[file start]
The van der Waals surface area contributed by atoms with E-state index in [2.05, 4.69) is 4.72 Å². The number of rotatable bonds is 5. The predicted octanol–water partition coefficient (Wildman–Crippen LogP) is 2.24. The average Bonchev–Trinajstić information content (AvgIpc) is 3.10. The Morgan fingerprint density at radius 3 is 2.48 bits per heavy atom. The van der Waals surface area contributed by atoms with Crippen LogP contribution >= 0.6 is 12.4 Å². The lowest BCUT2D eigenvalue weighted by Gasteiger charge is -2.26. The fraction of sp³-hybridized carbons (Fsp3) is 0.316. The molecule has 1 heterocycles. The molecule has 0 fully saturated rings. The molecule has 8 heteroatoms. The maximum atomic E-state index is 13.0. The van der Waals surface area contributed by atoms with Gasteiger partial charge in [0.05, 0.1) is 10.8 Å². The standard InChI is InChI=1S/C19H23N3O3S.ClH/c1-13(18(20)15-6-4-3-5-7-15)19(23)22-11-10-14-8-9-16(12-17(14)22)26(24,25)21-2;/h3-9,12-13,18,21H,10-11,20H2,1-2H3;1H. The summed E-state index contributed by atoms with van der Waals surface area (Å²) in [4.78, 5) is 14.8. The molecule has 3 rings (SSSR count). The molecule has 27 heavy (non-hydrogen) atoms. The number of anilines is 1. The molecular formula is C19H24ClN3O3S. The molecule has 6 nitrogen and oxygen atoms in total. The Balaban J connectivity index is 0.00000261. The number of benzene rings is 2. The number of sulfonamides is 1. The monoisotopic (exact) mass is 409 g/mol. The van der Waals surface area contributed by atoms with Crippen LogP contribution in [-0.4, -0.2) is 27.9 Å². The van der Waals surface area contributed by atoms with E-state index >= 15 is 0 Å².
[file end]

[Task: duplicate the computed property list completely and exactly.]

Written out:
The van der Waals surface area contributed by atoms with E-state index in [2.05, 4.69) is 4.72 Å². The number of rotatable bonds is 5. The predicted octanol–water partition coefficient (Wildman–Crippen LogP) is 2.24. The average Bonchev–Trinajstić information content (AvgIpc) is 3.10. The Morgan fingerprint density at radius 3 is 2.48 bits per heavy atom. The van der Waals surface area contributed by atoms with Crippen LogP contribution >= 0.6 is 12.4 Å². The lowest BCUT2D eigenvalue weighted by Gasteiger charge is -2.26. The fraction of sp³-hybridized carbons (Fsp3) is 0.316. The molecule has 1 heterocycles. The molecule has 0 fully saturated rings. The molecule has 8 heteroatoms. The maximum atomic E-state index is 13.0. The van der Waals surface area contributed by atoms with Gasteiger partial charge in [0.05, 0.1) is 10.8 Å². The standard InChI is InChI=1S/C19H23N3O3S.ClH/c1-13(18(20)15-6-4-3-5-7-15)19(23)22-11-10-14-8-9-16(12-17(14)22)26(24,25)21-2;/h3-9,12-13,18,21H,10-11,20H2,1-2H3;1H. The summed E-state index contributed by atoms with van der Waals surface area (Å²) in [4.78, 5) is 14.8. The molecule has 3 rings (SSSR count). The molecule has 27 heavy (non-hydrogen) atoms. The number of anilines is 1. The molecular formula is C19H24ClN3O3S. The molecule has 6 nitrogen and oxygen atoms in total. The Balaban J connectivity index is 0.00000261. The number of benzene rings is 2. The number of sulfonamides is 1. The monoisotopic (exact) mass is 409 g/mol. The van der Waals surface area contributed by atoms with Crippen LogP contribution in [-0.4, -0.2) is 27.9 Å². The van der Waals surface area contributed by atoms with E-state index >= 15 is 0 Å².